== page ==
Posts Tagged With: garden

Outdoor kitchen

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I saw an idea in a magazine, not sure which one but probably Urban Farmer.
We made it a reality.

The idea was having an outdoor sink near the garden and compost. Normally I would bring in vegetables to the kitchen, clean and cut them for preparation. This results in the compost bin filling up often the same night and dirt on the counter (especially root vegetables!)

Having the sink outside allows me to prep the food there. I toss the cuttings into the compost bin behind me and use the water to rinse and scrub the veggies right there. I was going to just use a hose to run over to the sink but Paul ran me a new irrigation line so I have running cold water from the sink itself. The sink I found for $10 at a thrift store.

Heaven for a gardener!

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Privacy side fence

New neighbors moved June and our quiet neighborhood has been overtaken by barking dogs and  a boy’s temper tantrums. I am not sure to be happy they are renters and not owners (and hopefully won’t stay long) or sad they are not home owners and might care more about their impact. It is out of my control I guess and I am glad that we put up this privacy fence.  The lower dark part of the fence was there when we bought the house and we just added the lighter top bamboo to make it a 6 foot fence.  In May we bought the humming-bird plants and honeysuckle and put them in the ground here.  The plan is for this to become a living wall to help buffer the visual aspect but maybe some of the sound too. I’ll post follow-up pictures below over time to show the growth. I am thinking it will take a year to fill out.  Hopefully it will be lush with yellow and red alternating flowers if we did it right!

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Revealing the May Garden

So I’m sitting here in bed, in the dark… trying to not wake Paul while searching for something intriguing, empowering, or witty to say about the garden with only 18% battery left. Ah, I will just let it be what it is. I will just post the pictures so I can keep track of what is growing in each month.

All I know is that it taps something deep and lost inside of me, maybe lost inside of most of us. The sun on my skin, the warm soil between my toes, the green stained hand that smells of tomatoes. This is what really keep the world moving around and what keep me rooted.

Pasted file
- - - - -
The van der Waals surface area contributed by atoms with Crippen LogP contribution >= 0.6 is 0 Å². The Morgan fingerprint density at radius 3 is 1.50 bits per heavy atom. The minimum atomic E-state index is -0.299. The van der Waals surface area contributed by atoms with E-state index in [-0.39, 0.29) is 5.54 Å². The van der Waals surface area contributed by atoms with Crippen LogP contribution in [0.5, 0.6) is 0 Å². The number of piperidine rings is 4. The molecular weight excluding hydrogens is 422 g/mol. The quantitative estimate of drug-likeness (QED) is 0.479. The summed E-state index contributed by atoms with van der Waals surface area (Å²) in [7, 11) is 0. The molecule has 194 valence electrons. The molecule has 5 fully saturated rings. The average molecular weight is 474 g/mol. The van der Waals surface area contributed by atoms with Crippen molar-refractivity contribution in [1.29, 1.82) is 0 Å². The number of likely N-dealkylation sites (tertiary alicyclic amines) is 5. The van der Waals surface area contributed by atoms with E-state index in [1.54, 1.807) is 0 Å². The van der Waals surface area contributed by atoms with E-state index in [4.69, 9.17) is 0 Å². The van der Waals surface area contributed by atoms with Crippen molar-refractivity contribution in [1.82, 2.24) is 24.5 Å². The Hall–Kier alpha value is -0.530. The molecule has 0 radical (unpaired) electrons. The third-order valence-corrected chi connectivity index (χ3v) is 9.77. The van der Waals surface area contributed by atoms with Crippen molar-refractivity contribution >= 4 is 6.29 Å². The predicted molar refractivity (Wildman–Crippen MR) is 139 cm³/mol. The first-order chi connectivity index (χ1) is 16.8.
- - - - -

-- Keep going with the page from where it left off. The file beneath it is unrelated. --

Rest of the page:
“Everything that slows us down and forces patience, everything that sets us back into the slow circles of nature, is a help.” -Mary Sarton

Some of the carrots are big enough to eat. Some, not all.  That is a story for another day.

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I found a volunteer potato growing in the compost. Also the first pepper from the garden was picked the end of May ( one great for mole).

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Strawberries (and raspberries) started popping up all over the property towards the end of May and are small delicious bursts of tangy sugar.

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A husband is sprouting up next to the artichokes too!

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Harvested the first beet the last week of May. The asparagus is dwindling down to a few sticks every few days.

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Fuji tree with many baby fruits!

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Squash blossoms with a baby zucchini attached. Such a delicate flavor with just a bit of goat cheese slipped inside the petals and baked.

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My first pickle that looks like it can be used as a weapon.

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The first tomato appeared early May. By end of May all have flowers, and about half the plants have some fruits, even the many I grew from seeds.

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Baby pomegranate tree is fruiting!

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Tomatilloes exploded with the heat and flowers early May and husks that are filling by end of May

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The tomatillos are in pots and doing well here in full sun.

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Peach tree with only a few fruits.

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Hatching locusts leaving their creepy body shells all around.

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Too hot for kale- everything bolted. I was gong to let the kale go to see but the aphids took over. There were the only plants in my whole garden so far that became infected with any kind of insects so far.

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We discovered an apple tree along the side of the house. Turns out the squirrels already knew.

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Blueberries continue to slowly, ever so slowly, ripen.  I can eat one or two every now and then.

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Birds of Paradise were in full bloom all month. The one on the corner started a week or two in advance. By end of May they are shriveled up.

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What broccoli looks like in the heat…meaning over 80 degrees.  Bolted and flowered. I am going to see if I can snag some seeds and plant again in fall when cooler weather is here.